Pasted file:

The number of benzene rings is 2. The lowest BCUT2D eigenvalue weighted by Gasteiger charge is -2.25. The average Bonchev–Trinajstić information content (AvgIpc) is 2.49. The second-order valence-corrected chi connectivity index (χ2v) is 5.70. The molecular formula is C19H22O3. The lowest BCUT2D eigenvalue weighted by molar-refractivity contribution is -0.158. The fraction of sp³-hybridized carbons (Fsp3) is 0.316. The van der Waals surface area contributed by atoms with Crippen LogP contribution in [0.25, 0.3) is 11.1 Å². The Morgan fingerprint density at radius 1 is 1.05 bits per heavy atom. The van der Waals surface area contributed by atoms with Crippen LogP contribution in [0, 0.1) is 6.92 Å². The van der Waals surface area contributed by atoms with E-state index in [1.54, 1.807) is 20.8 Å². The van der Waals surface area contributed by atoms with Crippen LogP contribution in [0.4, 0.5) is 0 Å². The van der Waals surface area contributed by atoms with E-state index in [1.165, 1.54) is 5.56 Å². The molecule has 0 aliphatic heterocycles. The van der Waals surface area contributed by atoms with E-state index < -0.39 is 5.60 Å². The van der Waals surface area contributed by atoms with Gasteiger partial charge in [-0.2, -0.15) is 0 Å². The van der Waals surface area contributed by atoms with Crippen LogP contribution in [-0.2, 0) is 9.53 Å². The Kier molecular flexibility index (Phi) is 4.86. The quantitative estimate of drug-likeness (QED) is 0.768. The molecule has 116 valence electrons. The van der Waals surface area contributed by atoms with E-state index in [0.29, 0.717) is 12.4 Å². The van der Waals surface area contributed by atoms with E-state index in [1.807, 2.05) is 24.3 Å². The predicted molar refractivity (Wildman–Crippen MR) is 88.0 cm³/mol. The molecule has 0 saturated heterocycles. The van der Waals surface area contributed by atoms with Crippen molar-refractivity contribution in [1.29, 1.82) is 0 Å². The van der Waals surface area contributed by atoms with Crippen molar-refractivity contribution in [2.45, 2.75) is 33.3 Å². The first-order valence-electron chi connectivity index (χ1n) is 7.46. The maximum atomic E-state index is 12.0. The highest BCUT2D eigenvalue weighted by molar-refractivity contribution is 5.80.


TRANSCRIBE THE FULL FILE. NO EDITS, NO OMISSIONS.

The number of benzene rings is 2. The lowest BCUT2D eigenvalue weighted by Gasteiger charge is -2.25. The average Bonchev–Trinajstić information content (AvgIpc) is 2.49. The second-order valence-corrected chi connectivity index (χ2v) is 5.70. The molecular formula is C19H22O3. The lowest BCUT2D eigenvalue weighted by molar-refractivity contribution is -0.158. The fraction of sp³-hybridized carbons (Fsp3) is 0.316. The van der Waals surface area contributed by atoms with Crippen LogP contribution in [0.25, 0.3) is 11.1 Å². The Morgan fingerprint density at radius 1 is 1.05 bits per heavy atom. The van der Waals surface area contributed by atoms with Crippen LogP contribution in [0, 0.1) is 6.92 Å². The van der Waals surface area contributed by atoms with E-state index in [1.54, 1.807) is 20.8 Å². The van der Waals surface area contributed by atoms with Crippen LogP contribution in [0.4, 0.5) is 0 Å². The van der Waals surface area contributed by atoms with E-state index in [1.165, 1.54) is 5.56 Å². The molecule has 0 aliphatic heterocycles. The van der Waals surface area contributed by atoms with E-state index < -0.39 is 5.60 Å². The van der Waals surface area contributed by atoms with Gasteiger partial charge in [-0.2, -0.15) is 0 Å². The van der Waals surface area contributed by atoms with Crippen LogP contribution in [-0.2, 0) is 9.53 Å². The Kier molecular flexibility index (Phi) is 4.86. The quantitative estimate of drug-likeness (QED) is 0.768. The molecule has 116 valence electrons. The van der Waals surface area contributed by atoms with E-state index in [0.29, 0.717) is 12.4 Å². The van der Waals surface area contributed by atoms with E-state index in [1.807, 2.05) is 24.3 Å². The predicted molar refractivity (Wildman–Crippen MR) is 88.0 cm³/mol. The molecule has 0 saturated heterocycles. The van der Waals surface area contributed by atoms with Crippen molar-refractivity contribution in [1.29, 1.82) is 0 Å². The van der Waals surface area contributed by atoms with Crippen molar-refractivity contribution in [2.45, 2.75) is 33.3 Å². The first-order valence-electron chi connectivity index (χ1n) is 7.46. The maximum atomic E-state index is 12.0. The highest BCUT2D eigenvalue weighted by molar-refractivity contribution is 5.80.